Perdida is all that can go terribly wrong with a promising original Netflix show. The Argentinian production is based on a well-known book, Cornelia. While I haven’t read it, the little bursts of narrative promise — which sometimes shook its head in the film — are a hint of good literary work. The laziness that infects Perdida leaves enough space for you to worry about where it all went wrong.
There are shards of a positive narrative here, one grappling with the rampant malaise of slavery in human beings and also providing a few moments that should have been used into a real interpersonal confrontation. Thoroughly let down by its editing and pacing, Perdida’s wobbly storytelling gradually escalates into a full-blown trainwreck that isn’t exciting to behold.
That’s sort of how it feels to watch Perdida, Alejandro Montiel’s sometimes-sharp, often-sharp misfire on a picture. And it’s those times where the film really grabs you and brings you to a spot of surprise, mystery, and tension, where you really deceive yourself into thinking for a moment that the story will take a positive turn. Unfortunately, for any little bit of greatness, a cavalcade of gently disappointing moments will proceed. This mechanism repeats itself from the very first scene of the film to the muted shrug of a denouement.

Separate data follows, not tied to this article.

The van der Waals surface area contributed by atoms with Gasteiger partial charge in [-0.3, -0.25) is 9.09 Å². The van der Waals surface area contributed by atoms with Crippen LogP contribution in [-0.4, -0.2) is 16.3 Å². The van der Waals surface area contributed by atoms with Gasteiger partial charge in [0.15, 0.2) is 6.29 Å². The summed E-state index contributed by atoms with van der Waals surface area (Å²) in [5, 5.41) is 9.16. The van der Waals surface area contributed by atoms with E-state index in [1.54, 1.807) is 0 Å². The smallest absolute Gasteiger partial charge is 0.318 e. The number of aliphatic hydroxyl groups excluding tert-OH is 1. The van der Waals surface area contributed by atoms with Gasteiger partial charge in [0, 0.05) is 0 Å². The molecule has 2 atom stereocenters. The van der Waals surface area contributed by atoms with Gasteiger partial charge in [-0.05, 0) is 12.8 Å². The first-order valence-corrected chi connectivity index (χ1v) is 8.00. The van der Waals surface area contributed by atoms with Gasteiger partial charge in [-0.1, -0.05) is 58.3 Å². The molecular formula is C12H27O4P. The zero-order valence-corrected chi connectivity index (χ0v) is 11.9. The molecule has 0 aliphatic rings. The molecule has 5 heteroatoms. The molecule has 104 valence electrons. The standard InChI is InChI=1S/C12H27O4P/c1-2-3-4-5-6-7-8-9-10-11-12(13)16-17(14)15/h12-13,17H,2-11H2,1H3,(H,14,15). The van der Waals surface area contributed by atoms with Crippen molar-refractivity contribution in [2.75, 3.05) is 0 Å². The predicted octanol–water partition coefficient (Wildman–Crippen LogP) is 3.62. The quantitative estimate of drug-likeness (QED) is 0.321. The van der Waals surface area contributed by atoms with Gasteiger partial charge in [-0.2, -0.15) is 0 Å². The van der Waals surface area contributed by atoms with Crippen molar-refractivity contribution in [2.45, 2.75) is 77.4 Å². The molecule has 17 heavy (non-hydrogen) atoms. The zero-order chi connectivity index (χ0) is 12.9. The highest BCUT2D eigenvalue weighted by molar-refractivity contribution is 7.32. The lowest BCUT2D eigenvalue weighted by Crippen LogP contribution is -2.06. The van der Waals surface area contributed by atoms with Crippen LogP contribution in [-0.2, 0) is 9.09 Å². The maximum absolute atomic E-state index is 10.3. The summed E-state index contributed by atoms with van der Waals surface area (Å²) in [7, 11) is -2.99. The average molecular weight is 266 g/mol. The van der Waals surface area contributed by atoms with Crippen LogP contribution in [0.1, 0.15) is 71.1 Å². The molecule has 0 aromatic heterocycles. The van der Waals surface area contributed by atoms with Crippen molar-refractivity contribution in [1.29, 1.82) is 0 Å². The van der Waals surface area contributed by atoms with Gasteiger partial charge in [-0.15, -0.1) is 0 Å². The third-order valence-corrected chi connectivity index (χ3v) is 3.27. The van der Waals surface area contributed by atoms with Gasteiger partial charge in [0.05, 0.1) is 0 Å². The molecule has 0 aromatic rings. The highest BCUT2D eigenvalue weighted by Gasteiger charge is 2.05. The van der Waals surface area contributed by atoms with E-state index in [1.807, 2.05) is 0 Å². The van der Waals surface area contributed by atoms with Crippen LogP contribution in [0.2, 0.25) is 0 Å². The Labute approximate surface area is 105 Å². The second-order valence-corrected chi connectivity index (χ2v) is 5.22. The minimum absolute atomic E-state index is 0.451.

The tale of Perdida begins in Valencia, where Soledad Santos is lost at the beach. From there, the plot travels to Bogotá, Colombia, where Antonio Santos is captured to go to prison. The series mainly follows Antonio’s plot, and he’s heading over to the dark side.
The beach where Soledad went missing is in Valencia. It used to be an industrial area before it focused on some of its landmarks and reshaped its reputation as a tourist coastal town. Four of the most popular beaches in Valencia are La Malvarrosa, El Saler, Sagunto, and Port Saplaya.
The scene of the airport was shot at El Dorado International Airport. It is the most important and busiest airport in Colombia to service Bogotá and its neighboring areas. The prison sequences were shot in the locality of Fontibon, which used to be considered an “associate town” until it consolidated into Bogota. Here’s another message from Jesus Haro, after the crew had completed the shooting.